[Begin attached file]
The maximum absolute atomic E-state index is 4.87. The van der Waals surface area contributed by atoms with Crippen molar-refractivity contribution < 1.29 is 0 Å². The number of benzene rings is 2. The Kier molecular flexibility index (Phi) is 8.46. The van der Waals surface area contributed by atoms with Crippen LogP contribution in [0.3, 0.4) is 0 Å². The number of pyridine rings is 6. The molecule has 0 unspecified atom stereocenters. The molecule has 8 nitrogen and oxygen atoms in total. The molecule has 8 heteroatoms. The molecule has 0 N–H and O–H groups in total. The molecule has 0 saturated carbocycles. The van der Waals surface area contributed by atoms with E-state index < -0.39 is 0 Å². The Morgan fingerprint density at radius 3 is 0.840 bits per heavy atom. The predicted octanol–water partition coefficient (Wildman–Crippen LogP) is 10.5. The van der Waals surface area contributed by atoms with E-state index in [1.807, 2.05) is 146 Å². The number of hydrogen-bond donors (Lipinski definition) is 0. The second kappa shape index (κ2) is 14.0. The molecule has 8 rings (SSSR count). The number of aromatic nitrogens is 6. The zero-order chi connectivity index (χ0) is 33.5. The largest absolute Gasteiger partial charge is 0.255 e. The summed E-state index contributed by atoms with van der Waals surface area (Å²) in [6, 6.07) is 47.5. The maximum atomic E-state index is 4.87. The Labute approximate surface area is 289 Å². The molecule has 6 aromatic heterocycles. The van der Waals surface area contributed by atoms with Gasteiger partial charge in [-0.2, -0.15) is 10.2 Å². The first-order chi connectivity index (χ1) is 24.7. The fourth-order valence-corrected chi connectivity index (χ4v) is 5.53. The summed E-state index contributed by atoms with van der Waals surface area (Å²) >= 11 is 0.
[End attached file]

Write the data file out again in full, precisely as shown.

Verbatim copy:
The maximum absolute atomic E-state index is 4.87. The van der Waals surface area contributed by atoms with Crippen molar-refractivity contribution < 1.29 is 0 Å². The number of benzene rings is 2. The Kier molecular flexibility index (Phi) is 8.46. The van der Waals surface area contributed by atoms with Crippen LogP contribution in [0.3, 0.4) is 0 Å². The number of pyridine rings is 6. The molecule has 0 unspecified atom stereocenters. The molecule has 8 nitrogen and oxygen atoms in total. The molecule has 8 heteroatoms. The molecule has 0 N–H and O–H groups in total. The molecule has 0 saturated carbocycles. The van der Waals surface area contributed by atoms with E-state index < -0.39 is 0 Å². The Morgan fingerprint density at radius 3 is 0.840 bits per heavy atom. The predicted octanol–water partition coefficient (Wildman–Crippen LogP) is 10.5. The van der Waals surface area contributed by atoms with E-state index in [1.807, 2.05) is 146 Å². The number of hydrogen-bond donors (Lipinski definition) is 0. The second kappa shape index (κ2) is 14.0. The molecule has 8 rings (SSSR count). The number of aromatic nitrogens is 6. The zero-order chi connectivity index (χ0) is 33.5. The largest absolute Gasteiger partial charge is 0.255 e. The summed E-state index contributed by atoms with van der Waals surface area (Å²) in [6, 6.07) is 47.5. The maximum atomic E-state index is 4.87. The Labute approximate surface area is 289 Å². The molecule has 6 aromatic heterocycles. The van der Waals surface area contributed by atoms with Gasteiger partial charge in [-0.2, -0.15) is 10.2 Å². The first-order chi connectivity index (χ1) is 24.7. The fourth-order valence-corrected chi connectivity index (χ4v) is 5.53. The summed E-state index contributed by atoms with van der Waals surface area (Å²) >= 11 is 0.